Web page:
‘Privacy’ by James Graham
at the Donmar Theatre
21st April, 2014
‘If you have nothing to hide, you have nothing to fear’
Within the first few minutes of the play’s opening, I could be forgiven for thinking that I had walked on to Dara O’Brien’s TV programme: ‘The Science Club’, with a design to tackle the biggest threat to man who thinks he is immune to the prying eyes of the surveillance state. Such is the witty tenor and pace of delivery of razor sharp lines of enquiry that the play seems part documentary and part satirical sketch.
No, this is ‘Privacy’ by James Graham which arrives at the Donmar in a tsunami of expectation after the success of his play, ‘This House’ about coalition politics.
Placing himself as the troubled author (Joshua McGuire) on a journey through the digital quagmire of our age, Graham uses discussions of privacy focused on data collection by giant advertising and analytics companies. The whole cast (Gunnar Cauthery, Paul Chahidi, Jonathan Coy, Joshua McGuire, Nina Sosanya, Michelle Terry) are just superb; very versatile in acting a variety of roles for enquiry.
It reminds me of Pirandello’s ‘Six Characters in Search of an Author’ where the stage is exploited for its illusionary qualities rather than its resemblance to real life. Logic is suspended since the plot is largely a narration of things that have happened: yet these things are re-enacted before our eyes, with results that are absurd. But in ‘Privacy’, the substance of the play is in the investigative interview process of Act I through a fulcrum of psychoanalysts, politicians, journalists and activists unravelling data collected about our identity from corporations and government. The results are real – for many Luddites and tech-users in the audience, as I discovered in the interval, unknown and unsettling. The overloaded, well researched tutorial encourages interactivity with the audience by using their mobiles to illustrate the nature of free and unrestricted exchange of information. The first half was very entertaining, as humour is derived from looking at how the internet turns something private into something secret, with lines such as: ‘Data you use shouldn’t affect your societal norms’.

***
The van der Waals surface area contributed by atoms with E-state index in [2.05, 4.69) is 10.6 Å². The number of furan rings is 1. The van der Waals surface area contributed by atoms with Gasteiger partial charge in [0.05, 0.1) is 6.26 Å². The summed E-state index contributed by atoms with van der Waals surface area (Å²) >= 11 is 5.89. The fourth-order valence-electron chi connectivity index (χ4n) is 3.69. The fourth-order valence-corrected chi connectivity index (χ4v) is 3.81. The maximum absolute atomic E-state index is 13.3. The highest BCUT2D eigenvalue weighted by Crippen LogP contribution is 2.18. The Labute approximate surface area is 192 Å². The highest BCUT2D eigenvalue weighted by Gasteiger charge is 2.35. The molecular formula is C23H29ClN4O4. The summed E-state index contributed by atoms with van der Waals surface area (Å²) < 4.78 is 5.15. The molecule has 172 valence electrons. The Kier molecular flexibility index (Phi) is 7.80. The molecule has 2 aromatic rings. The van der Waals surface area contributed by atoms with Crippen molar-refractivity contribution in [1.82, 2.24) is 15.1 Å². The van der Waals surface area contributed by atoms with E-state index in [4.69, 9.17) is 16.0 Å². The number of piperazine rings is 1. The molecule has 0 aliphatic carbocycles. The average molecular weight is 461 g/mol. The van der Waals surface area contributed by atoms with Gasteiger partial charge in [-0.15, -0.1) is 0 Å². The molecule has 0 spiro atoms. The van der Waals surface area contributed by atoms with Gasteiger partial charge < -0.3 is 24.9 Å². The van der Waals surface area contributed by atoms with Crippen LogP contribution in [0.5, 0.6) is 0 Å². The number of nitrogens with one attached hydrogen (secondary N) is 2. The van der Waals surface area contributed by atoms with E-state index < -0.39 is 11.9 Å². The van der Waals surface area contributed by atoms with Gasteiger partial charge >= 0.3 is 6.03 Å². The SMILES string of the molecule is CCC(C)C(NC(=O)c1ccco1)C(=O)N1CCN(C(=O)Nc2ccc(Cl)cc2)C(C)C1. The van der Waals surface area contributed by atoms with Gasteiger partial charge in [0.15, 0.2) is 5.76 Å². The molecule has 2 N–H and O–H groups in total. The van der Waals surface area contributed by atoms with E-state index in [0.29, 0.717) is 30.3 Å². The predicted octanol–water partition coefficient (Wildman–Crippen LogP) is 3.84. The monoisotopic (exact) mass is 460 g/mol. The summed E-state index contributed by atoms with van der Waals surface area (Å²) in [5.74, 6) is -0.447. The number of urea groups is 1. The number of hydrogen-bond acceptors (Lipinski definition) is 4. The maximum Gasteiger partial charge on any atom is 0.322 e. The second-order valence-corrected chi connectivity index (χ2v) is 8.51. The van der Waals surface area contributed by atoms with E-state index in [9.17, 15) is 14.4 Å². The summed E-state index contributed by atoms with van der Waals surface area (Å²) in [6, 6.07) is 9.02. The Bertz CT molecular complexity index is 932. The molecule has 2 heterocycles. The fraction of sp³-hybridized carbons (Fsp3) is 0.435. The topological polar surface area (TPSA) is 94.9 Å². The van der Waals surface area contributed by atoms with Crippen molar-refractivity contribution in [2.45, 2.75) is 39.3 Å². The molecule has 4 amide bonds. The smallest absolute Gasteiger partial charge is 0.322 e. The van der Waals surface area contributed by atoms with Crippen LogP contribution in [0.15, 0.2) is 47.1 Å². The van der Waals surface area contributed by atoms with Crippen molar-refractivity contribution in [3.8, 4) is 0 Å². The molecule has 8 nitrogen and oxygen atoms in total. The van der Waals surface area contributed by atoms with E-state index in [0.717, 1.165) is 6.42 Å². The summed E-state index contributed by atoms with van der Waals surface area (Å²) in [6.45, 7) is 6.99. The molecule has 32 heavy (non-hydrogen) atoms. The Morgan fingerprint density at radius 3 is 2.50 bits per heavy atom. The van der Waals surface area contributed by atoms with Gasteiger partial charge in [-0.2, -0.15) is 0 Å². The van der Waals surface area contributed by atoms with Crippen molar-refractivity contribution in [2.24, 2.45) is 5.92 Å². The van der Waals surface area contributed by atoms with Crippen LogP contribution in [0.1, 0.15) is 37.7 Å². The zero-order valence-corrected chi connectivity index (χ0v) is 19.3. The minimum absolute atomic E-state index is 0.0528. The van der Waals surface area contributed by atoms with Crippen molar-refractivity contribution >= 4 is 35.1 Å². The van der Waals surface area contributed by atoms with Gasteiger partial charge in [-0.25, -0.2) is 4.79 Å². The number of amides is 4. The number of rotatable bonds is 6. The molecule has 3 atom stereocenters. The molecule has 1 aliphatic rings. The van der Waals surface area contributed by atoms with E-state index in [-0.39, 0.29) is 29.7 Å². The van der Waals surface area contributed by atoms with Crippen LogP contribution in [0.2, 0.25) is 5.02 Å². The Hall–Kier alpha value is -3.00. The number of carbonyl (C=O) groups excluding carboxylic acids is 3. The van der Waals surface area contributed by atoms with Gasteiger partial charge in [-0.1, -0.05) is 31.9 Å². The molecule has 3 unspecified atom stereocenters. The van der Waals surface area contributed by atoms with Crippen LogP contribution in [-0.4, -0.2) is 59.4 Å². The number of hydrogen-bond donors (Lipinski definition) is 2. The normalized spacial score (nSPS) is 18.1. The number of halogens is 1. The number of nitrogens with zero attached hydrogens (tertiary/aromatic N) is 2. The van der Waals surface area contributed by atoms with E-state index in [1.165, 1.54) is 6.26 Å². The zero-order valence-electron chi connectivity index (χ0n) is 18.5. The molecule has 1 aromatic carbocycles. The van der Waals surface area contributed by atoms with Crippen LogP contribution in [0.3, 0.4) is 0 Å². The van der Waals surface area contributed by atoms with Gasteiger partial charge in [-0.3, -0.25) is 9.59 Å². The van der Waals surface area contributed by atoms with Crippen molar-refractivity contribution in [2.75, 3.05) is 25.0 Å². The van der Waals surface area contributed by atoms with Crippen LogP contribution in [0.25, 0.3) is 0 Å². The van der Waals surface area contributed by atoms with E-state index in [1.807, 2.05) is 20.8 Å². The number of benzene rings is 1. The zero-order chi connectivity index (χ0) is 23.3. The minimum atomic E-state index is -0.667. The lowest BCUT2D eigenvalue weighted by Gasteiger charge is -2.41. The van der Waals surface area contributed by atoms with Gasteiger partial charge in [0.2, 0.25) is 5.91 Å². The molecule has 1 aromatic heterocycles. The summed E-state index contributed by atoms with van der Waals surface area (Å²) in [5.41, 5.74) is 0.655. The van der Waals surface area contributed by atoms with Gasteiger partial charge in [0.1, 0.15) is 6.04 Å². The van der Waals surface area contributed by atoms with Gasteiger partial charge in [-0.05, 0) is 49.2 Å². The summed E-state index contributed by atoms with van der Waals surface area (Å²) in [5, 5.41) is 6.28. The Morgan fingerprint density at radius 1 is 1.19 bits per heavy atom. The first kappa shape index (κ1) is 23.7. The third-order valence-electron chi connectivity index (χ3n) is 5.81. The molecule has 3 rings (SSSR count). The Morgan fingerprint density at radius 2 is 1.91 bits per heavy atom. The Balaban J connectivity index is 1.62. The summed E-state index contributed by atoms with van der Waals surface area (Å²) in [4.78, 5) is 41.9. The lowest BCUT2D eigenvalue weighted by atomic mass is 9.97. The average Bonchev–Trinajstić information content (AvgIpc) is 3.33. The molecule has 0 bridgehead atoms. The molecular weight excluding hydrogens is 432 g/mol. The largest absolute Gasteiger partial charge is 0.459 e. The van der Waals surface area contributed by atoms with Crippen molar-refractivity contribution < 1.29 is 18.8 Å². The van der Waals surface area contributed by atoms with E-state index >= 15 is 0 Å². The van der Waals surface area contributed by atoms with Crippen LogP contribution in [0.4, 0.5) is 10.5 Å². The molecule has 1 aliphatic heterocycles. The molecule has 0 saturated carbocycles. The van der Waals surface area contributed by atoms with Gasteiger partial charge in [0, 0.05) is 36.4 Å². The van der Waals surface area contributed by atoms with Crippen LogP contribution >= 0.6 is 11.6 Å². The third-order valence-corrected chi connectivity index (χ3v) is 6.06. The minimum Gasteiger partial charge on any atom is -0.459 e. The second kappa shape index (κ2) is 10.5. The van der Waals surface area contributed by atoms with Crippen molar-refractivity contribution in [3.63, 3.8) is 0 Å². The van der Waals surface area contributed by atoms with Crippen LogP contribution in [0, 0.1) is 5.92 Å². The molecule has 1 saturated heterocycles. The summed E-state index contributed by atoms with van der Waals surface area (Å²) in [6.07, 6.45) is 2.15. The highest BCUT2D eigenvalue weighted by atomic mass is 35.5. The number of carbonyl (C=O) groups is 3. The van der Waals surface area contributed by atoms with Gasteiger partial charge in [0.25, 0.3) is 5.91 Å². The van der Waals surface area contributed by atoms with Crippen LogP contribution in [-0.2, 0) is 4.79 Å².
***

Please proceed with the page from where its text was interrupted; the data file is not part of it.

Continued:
The second half of the play purports to address a debate about the improper use of our personal data. There is a brief dystopian reference to the Orwellian metaphor, which focuses on the harms of surveillance. in summary, we’ve been alerted to the commercial use of data originating for example from loyalty cards and on line search activity to target individuals. We have been reminded about the voluntary relinquishing of private data on social network sites. Lastly, and the most invidious, more awareness of government (whether the NSA or GCHQ) spying on our activities. So even though Graham touches on the privacy versus secrecy issues there is a gaping missed opportunity to hone the play in the second Act for a deeper privacy versus security debate.
Edward Snowden has brought to light not only how much personal privacy has been compromised, but also how both governments been targeting specific global data relating to markets, banking, world trade and resources. That is what’s critically important for the US and British Governments – for them to lose control of this information would mean losing their competitive edge and power. There is more collusion than we dare think about and it is affecting all of us. Snowden is chillingly conspicuous by his absence although he appears in two brief clips.
Interestingly, at the end, the actors invade our protective fourth wall space by requesting the audience to guard certain personal details in the play. Whilst this complicity is deliberate to avoid spoilers for a future audience, it is symptomatic that privacy is becoming progressively more porous.
Throughout the play, Lucy Osborne’s ingenious set design drives the pace with inventive touches of lighting effects from Richard Howell. All adds to the notion of being amidst endless communication and data streaming. Credit too goes to Josie O’Rourke who is definitely making her mark as a theatre game changer.
Structurally, the second half of the play needs tightening up. Nevertheless, it was thoroughly absorbing and if it sends the many away debating whether or not the government has a right to regulate online privacy, then some light has been lit. As Independent theatre, Holly Williams aptly notes: the play ‘ is scattergun, never quite joining the dots between the personal and the political.’